"Whenever such a charge of an unfair employment practice has been properly filed, the Commission, within 180 days thereof or within any extension of that 180 day period agreed to in writing by all parties and approved by a member of the Commission, shall either issue and serve a complaint in the manner and form set forth in this Section or shall order that no complaint be issued. Any such order shall be duly served upon both the complainant and the respondent." Ill. Rev. Stat. 1972 Supp., ch. 48, par. 858.01(a).
On June 12, 1968, defendant Elwood Smith filed a verified charge of unfair employment practice with the F.E.P.C. naming as respondents "City of Springfield Plan Commission, Nelson Howarth, Mayor, Eugene Estes, Chairman, Bradley Taylor, Executive Director." The unfair practice was alleged to have occurred on or about May 20, 1968. The charge further stated that in October 1967 Smith placed an application for a job with Taylor, was interviewed by him for about two hours and kept in touch with him until March 1968. Smith further alleged that in reading a newspaper article on May 20, 1968, "I learned I had been discriminated against because of my race [Negro] and color."
On September 9, 1968, an amended charge was filed by Smith substantially the same as the original except that it named as respondents "Springfield-Sangamon County Regional Plan Commission, Eugene Estes, Chairman, Bradley Taylor, Executive Director City of Springfield Plan Commission." Investigation was made and conciliation attempted. On December 5, 1968, a stipulation purporting to extend the 180-day period in which a complaint could be issued was entered into between defendant Smith and plaintiff Springfield-Sangamon County Regional Plan Commission and approved by the F.E.P.C. This agreement, plus a subsequent modification and a similar agreement, purported to extend the 180-day period to March 31, 1969.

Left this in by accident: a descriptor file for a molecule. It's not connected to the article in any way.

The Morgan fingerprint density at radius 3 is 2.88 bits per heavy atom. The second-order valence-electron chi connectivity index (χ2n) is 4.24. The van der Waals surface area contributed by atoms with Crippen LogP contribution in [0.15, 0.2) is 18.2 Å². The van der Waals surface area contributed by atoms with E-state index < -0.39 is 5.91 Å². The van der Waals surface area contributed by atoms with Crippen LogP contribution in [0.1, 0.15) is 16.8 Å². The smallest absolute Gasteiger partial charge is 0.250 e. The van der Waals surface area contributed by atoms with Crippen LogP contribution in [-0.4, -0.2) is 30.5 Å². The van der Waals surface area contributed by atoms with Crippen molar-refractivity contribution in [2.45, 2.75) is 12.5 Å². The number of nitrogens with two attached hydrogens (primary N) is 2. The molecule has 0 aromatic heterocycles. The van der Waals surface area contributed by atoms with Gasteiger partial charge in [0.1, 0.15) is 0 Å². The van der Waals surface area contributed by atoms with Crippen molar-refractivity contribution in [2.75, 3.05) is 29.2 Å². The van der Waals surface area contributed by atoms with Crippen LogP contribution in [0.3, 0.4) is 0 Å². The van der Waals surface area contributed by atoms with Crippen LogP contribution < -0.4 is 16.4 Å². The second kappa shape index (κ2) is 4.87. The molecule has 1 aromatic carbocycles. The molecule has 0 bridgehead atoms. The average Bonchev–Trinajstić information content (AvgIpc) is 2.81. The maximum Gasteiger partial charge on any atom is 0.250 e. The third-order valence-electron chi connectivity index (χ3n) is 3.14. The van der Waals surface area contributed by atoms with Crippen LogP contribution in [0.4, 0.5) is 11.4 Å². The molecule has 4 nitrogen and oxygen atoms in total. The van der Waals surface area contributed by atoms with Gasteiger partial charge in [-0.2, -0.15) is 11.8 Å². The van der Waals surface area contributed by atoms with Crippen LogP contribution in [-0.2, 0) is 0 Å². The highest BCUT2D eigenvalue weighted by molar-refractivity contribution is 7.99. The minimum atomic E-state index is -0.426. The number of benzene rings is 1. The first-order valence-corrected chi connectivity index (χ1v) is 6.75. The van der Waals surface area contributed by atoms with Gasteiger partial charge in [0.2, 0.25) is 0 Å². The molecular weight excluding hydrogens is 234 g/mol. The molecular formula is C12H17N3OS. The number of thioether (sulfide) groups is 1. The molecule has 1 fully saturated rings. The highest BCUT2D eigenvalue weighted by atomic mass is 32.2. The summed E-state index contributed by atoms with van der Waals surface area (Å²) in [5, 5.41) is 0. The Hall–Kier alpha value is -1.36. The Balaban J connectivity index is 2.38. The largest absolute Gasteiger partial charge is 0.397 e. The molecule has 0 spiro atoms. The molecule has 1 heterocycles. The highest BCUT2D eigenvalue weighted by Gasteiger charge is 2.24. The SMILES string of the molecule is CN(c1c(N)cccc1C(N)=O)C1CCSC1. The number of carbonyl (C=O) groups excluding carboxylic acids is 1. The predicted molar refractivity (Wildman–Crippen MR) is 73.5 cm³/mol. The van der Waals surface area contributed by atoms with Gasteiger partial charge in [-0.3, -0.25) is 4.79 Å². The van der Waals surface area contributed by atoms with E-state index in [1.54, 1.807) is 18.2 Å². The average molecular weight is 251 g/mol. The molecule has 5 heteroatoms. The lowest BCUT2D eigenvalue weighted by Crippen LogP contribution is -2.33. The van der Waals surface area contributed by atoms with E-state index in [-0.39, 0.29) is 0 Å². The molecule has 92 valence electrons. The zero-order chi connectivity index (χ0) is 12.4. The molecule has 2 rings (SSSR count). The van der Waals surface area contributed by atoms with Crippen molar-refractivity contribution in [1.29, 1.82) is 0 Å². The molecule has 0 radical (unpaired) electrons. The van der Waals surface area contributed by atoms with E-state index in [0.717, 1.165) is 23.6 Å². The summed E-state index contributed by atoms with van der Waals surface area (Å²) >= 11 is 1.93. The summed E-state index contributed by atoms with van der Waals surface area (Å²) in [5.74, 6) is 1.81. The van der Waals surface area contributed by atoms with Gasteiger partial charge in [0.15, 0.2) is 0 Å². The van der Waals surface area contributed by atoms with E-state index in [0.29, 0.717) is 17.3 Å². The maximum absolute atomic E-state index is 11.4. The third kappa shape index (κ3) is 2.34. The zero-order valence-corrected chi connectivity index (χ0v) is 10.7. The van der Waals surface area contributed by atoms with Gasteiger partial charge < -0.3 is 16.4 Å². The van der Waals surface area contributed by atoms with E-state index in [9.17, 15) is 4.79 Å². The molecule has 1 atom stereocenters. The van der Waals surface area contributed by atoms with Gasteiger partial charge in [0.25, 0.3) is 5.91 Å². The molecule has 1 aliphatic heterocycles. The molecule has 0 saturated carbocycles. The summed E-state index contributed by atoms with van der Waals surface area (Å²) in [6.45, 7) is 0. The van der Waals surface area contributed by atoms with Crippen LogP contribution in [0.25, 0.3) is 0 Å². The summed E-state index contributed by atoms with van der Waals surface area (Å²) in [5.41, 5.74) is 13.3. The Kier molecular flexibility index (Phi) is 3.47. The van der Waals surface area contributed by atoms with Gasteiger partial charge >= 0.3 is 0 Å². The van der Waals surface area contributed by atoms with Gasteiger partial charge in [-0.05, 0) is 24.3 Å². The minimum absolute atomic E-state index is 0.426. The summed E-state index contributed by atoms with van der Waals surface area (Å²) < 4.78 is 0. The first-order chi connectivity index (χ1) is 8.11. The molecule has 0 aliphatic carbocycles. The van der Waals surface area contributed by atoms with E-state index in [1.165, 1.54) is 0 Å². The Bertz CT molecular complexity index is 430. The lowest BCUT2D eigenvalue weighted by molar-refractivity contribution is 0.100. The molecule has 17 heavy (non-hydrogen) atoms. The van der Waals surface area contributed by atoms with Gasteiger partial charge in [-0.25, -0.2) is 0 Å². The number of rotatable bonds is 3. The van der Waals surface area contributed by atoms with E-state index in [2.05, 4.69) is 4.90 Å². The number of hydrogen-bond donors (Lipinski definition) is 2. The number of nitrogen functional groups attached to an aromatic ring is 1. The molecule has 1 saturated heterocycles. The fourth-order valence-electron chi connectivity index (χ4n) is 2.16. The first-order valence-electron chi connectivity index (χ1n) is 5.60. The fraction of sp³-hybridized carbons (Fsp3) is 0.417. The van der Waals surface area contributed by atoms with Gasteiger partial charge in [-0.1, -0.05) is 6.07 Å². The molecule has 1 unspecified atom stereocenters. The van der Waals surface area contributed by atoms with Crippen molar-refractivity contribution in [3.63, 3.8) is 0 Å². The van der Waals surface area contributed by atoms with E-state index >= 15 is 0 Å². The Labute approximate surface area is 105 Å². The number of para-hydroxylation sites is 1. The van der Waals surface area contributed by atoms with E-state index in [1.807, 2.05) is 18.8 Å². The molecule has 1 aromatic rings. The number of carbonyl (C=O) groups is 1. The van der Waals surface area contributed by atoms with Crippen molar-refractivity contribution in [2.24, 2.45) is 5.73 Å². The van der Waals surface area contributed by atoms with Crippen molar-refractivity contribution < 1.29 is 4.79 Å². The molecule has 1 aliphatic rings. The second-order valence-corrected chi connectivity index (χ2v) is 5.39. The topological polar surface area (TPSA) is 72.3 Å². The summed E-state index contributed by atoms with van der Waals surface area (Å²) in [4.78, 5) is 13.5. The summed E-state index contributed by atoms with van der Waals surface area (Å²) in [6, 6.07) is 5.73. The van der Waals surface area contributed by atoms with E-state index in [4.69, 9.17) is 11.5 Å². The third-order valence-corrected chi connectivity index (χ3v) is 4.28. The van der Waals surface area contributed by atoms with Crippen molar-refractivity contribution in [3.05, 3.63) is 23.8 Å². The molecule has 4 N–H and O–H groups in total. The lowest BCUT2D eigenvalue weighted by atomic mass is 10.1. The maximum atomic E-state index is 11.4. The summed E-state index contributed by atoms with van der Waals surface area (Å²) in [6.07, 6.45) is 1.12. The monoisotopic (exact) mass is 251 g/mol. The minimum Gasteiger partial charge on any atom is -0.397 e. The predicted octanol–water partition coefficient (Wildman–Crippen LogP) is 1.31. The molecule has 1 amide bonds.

Conciliation was attempted unsuccessfully until, on March 26, 1969, a complaint was filed naming plaintiff Springfield-Sangamon County Regional Plan Commission as respondent and alleging an unfair employment practice on or about May 20, 1968, as set forth in the charge filed on June 12, 1968, as per a copy attached. Attached was the original charge to which the respondent to the complaint was not a respondent. On April 30, 1969, pursuant to leave, the F.E.P.C. amended its complaint to add an allegation that unfair employment practices were committed on or about October 1967, May 20, 1968, January 26, 1969, February 14, 1969, and March 18, 1969. On August 22, 1969, a petition was presented to further amend the complaint to add plaintiffs City of Springfield and County of Sangamon as additional respondents. The petition was allowed on October 7, 1969, and an amended complaint was issued on April 28, 1970. This complaint named the city and county as additional parties and alleged an unfair employment practice on or about May 20, 1968, as set forth in a charge filed on June 12, 1968, a copy ...